Course Outline ------------- Fall 2013


The Development of Modern Economics

Professor E. Roy Weintraub

Office: Social Sciences 07D

Phone and Voicemail: 660-1838; email:



"Nobody can separate the `internal' history of science from the `external' history of its allies. The former does not count as history at all. At best it is court historiography, at worst Legends of the Saints. The latter is not history of `science', it is history." (Bruno Latour, The Pasteurization of France, p. 218.)

This class generally concerns the history of 20th century economics, focusing attention on the development of the discipline as a mainstream discourse in the United States. One of the particular concerns of the course will be to suggest the ways, and the history of how, a broad and varied set of approaches and practices early in the 20th century evolved, by late in the 20th century, to a single mainstream, now called neoclassical economics or some such variant, and a variety of marginalized discourses mostly critical of neoclassical economics.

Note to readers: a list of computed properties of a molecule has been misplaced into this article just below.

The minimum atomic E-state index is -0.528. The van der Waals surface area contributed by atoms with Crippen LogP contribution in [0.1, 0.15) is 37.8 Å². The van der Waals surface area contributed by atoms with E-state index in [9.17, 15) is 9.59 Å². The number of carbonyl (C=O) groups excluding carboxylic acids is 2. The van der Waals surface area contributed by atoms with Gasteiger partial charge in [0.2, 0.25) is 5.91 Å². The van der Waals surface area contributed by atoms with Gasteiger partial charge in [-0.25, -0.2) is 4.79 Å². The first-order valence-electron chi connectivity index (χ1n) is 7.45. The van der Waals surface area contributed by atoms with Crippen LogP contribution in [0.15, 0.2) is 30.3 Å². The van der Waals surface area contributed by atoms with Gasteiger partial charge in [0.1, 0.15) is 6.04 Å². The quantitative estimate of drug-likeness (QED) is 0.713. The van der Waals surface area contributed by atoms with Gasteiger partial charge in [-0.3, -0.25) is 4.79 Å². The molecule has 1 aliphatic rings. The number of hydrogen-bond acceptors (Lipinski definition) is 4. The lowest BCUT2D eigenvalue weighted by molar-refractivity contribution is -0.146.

The seminar will meet twice a week. There will be required material to be read each week for the once a week classroom meeting. All required reading is in either a) the paperback The Ordinary Business of Life (OBL) by Backhouse, b)  E-reserve at the course’s Sakai site, or linked to “Resources” on the course’s Sakai site.

Course Requirements: Each week each student will prepare a one to two page typed response to that week’s non-textbook readings, to be turned in at the end of that classroom meeting. Those responses will be the basis for the seminar discussion. 30% of each student’s course grade will be based on those weekly response papers, and participation in the seminar discussion. Additionally, as befits a course with “R” and “W” designations, students undertake a research project, which will result in a final paper or web document. Students work in pairs as part of that class project. Resources will include the Social Science Citation Index, JSTOR (the online searchable data base of economics journals), Silver Platter and other tools (and especially archival materials in the Economists’ Papers Project).